Revenue Minister Peter Dunne has announced Inland Revenue is considering a number of measures to assist people and businesses in Christchurch with tax support in the wake of the devastating earthquakes that hit the city on September 4 and February 22.
Dunne said areas identified for consideration to date included: Depreciation issues including laws clawing back depreciation from the insurance proceeds on destroyed buildings; A number of statutory dates that oblige taxpayers to take action, especially around 31 March; The tax treatment of donated goods; The redundancy tax credit that expires on 1 April this year and; The tax treatment of welfare benefits provided by employers (including ex gratia payments).
Here is the release from Dunne:
Although Inland Revenue had already put in place a number of urgent measures in response to last month’s Christchurch earthquake, the Government is looking at further measures in response to issues raised by the public, Revenue Minister Peter Dunne said today.
“I am very pleased with Inland Revenue’s response to the position people found themselves in after the earthquake.
”The flexibility they have shown from immediately after the quake has helped alleviate undue stress and concern on tax matters at least during this terrible time,” Mr Dunne said.
He explained that Inland Revenue’s response had to date been focused on the plight of business and individual taxpayers, and on its own people and how it operates in Christchurch with its premises closed.
He said Inland Revenue’s policy team has been involved in the earthquake support package developed by the Ministry of Social Development, and in ensuring that Inland Revenue's powers to forgive interest are appropriate.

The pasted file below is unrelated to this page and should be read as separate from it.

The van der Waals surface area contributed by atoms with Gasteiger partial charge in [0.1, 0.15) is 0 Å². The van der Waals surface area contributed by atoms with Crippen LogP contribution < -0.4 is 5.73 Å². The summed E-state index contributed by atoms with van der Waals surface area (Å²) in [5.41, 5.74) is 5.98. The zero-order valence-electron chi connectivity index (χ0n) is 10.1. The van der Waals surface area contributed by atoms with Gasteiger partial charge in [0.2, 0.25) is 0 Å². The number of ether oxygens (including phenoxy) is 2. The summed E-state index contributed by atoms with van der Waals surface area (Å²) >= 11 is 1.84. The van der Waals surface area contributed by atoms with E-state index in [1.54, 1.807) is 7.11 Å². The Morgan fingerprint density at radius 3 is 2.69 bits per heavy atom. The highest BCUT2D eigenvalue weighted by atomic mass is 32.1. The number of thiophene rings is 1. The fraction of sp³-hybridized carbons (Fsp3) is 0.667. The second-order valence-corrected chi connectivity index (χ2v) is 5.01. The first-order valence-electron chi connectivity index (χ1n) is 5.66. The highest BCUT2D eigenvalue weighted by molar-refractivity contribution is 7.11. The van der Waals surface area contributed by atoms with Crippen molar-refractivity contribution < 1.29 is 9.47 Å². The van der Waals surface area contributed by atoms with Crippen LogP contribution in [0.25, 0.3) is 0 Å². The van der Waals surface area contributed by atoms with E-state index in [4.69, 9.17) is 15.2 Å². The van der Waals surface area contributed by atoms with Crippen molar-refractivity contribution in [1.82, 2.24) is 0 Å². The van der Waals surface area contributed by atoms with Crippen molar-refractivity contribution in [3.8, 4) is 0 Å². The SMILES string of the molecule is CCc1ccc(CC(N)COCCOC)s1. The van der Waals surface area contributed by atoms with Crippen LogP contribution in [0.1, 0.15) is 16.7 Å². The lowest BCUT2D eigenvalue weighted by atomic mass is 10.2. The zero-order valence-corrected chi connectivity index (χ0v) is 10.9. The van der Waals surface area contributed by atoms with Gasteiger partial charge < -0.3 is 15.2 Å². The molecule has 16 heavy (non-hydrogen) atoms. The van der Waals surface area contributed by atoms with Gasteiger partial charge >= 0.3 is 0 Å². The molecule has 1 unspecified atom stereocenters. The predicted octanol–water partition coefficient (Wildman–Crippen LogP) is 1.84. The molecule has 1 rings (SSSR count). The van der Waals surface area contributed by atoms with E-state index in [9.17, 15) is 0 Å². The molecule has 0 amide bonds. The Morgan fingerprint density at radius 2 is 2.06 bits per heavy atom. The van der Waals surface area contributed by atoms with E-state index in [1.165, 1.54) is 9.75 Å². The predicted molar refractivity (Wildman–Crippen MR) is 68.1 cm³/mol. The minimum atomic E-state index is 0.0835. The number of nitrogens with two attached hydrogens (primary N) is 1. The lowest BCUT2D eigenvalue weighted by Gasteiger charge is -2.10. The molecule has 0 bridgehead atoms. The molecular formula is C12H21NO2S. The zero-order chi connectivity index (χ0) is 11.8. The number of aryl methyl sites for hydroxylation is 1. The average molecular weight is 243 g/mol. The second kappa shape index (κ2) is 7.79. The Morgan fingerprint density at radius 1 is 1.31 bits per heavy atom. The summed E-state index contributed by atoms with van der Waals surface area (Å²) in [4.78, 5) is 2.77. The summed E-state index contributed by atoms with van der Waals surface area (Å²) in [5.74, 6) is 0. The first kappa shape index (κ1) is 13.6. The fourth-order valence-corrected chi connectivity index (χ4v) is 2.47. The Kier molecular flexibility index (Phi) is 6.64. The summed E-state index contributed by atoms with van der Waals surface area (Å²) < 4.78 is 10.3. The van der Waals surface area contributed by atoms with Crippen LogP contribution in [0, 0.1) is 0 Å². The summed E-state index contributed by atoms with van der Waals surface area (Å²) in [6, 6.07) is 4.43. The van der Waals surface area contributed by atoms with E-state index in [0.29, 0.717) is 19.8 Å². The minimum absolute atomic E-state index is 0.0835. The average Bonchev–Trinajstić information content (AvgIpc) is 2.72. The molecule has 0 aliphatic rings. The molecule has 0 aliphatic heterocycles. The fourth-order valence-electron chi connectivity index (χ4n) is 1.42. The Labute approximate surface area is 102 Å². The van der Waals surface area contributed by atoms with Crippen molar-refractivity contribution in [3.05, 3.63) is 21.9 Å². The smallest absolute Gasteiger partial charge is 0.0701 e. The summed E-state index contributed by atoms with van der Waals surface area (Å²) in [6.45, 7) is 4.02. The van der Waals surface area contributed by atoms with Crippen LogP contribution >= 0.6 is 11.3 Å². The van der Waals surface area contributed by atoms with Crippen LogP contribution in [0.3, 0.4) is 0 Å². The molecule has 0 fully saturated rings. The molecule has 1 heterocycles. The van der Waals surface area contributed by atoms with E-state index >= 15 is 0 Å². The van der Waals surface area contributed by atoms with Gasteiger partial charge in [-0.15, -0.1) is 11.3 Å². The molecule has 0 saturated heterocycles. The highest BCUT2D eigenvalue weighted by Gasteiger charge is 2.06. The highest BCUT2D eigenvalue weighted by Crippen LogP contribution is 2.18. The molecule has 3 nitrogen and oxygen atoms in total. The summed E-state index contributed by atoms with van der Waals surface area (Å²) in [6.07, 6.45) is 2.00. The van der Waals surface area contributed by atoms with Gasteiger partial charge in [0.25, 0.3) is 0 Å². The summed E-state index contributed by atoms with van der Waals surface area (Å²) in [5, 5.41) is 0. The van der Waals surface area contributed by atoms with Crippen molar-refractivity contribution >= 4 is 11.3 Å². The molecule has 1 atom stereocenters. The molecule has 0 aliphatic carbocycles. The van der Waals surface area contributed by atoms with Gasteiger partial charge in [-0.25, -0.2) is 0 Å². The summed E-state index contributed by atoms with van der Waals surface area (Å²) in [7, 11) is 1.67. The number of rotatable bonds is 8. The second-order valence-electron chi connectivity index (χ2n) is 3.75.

Mr Dunne said that the department had also been helping to facilitate and encourage donations to charities at work in helping Christchurch’s post-quake recovery.
“The Christchurch Earthquake Appeal, launched by the Prime Minister in the days after the quake, has been granted donee and tax exempt status. New Zealand donors to the Appeal can therefore claim a tax credit or deduction for donations, while officials are clarifying the tax treatment of donations from overseas with foreign tax administrations,” he said.
Mr Dunne said public feedback on what is needed in the wake of the quake would potentially drive some urgent legislative changes.
"I am working through a list of issues compiled by officials and considering possible legislative responses.”
Areas identified for consideration to date include:
· Depreciation issues including laws clawing back depreciation from the insurance proceeds on destroyed buildings.
· A number of statutory dates that oblige taxpayers to take action, especially around 31 March.
· The tax treatment of donated goods.
· The redundancy tax credit that expires on 1 April this year.
· The tax treatment of welfare benefits provided by employers (including ex gratia payments).
Mr Dunne said that he would be working on these issues with his ministerial colleagues and expected to be in a position to announce details of decisions in a couple of weeks.
“The tax system can provide valuable help to the people of Christchurch.
“It is important that we do all we can to provide the greatest assistance, while maintaining the integrity of the tax system,” he said.